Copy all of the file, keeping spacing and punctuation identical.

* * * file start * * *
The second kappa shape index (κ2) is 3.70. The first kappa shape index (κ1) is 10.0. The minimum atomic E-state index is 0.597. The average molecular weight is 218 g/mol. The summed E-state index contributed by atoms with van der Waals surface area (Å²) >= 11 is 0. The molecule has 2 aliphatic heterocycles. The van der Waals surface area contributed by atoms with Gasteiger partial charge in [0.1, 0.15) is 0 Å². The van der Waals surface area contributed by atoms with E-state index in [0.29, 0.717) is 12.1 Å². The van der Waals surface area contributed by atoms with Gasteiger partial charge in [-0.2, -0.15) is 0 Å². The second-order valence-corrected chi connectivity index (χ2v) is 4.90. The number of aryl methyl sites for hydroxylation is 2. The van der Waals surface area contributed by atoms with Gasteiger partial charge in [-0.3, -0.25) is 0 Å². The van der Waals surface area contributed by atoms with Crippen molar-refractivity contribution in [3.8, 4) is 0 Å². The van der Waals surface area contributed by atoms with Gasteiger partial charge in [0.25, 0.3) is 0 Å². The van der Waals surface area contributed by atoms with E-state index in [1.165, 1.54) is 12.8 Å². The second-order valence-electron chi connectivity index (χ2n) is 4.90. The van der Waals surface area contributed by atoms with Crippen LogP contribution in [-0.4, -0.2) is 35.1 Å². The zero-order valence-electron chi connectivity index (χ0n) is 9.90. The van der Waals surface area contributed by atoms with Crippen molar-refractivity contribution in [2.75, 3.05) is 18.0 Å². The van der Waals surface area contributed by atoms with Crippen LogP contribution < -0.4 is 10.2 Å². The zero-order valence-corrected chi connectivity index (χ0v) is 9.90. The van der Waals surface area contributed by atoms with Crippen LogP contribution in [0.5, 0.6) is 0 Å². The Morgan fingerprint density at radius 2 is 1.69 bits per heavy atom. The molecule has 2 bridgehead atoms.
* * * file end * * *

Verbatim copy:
The second kappa shape index (κ2) is 3.70. The first kappa shape index (κ1) is 10.0. The minimum atomic E-state index is 0.597. The average molecular weight is 218 g/mol. The summed E-state index contributed by atoms with van der Waals surface area (Å²) >= 11 is 0. The molecule has 2 aliphatic heterocycles. The van der Waals surface area contributed by atoms with Gasteiger partial charge in [0.1, 0.15) is 0 Å². The van der Waals surface area contributed by atoms with E-state index in [0.29, 0.717) is 12.1 Å². The van der Waals surface area contributed by atoms with Gasteiger partial charge in [-0.2, -0.15) is 0 Å². The second-order valence-corrected chi connectivity index (χ2v) is 4.90. The number of aryl methyl sites for hydroxylation is 2. The van der Waals surface area contributed by atoms with Gasteiger partial charge in [-0.3, -0.25) is 0 Å². The van der Waals surface area contributed by atoms with Crippen molar-refractivity contribution in [3.8, 4) is 0 Å². The van der Waals surface area contributed by atoms with Gasteiger partial charge in [0.25, 0.3) is 0 Å². The van der Waals surface area contributed by atoms with E-state index in [1.165, 1.54) is 12.8 Å². The second-order valence-electron chi connectivity index (χ2n) is 4.90. The van der Waals surface area contributed by atoms with Crippen LogP contribution in [-0.4, -0.2) is 35.1 Å². The zero-order valence-electron chi connectivity index (χ0n) is 9.90. The van der Waals surface area contributed by atoms with Crippen molar-refractivity contribution in [2.75, 3.05) is 18.0 Å². The van der Waals surface area contributed by atoms with Crippen LogP contribution < -0.4 is 10.2 Å². The zero-order valence-corrected chi connectivity index (χ0v) is 9.90. The van der Waals surface area contributed by atoms with Crippen LogP contribution in [0.5, 0.6) is 0 Å². The Morgan fingerprint density at radius 2 is 1.69 bits per heavy atom. The molecule has 2 bridgehead atoms.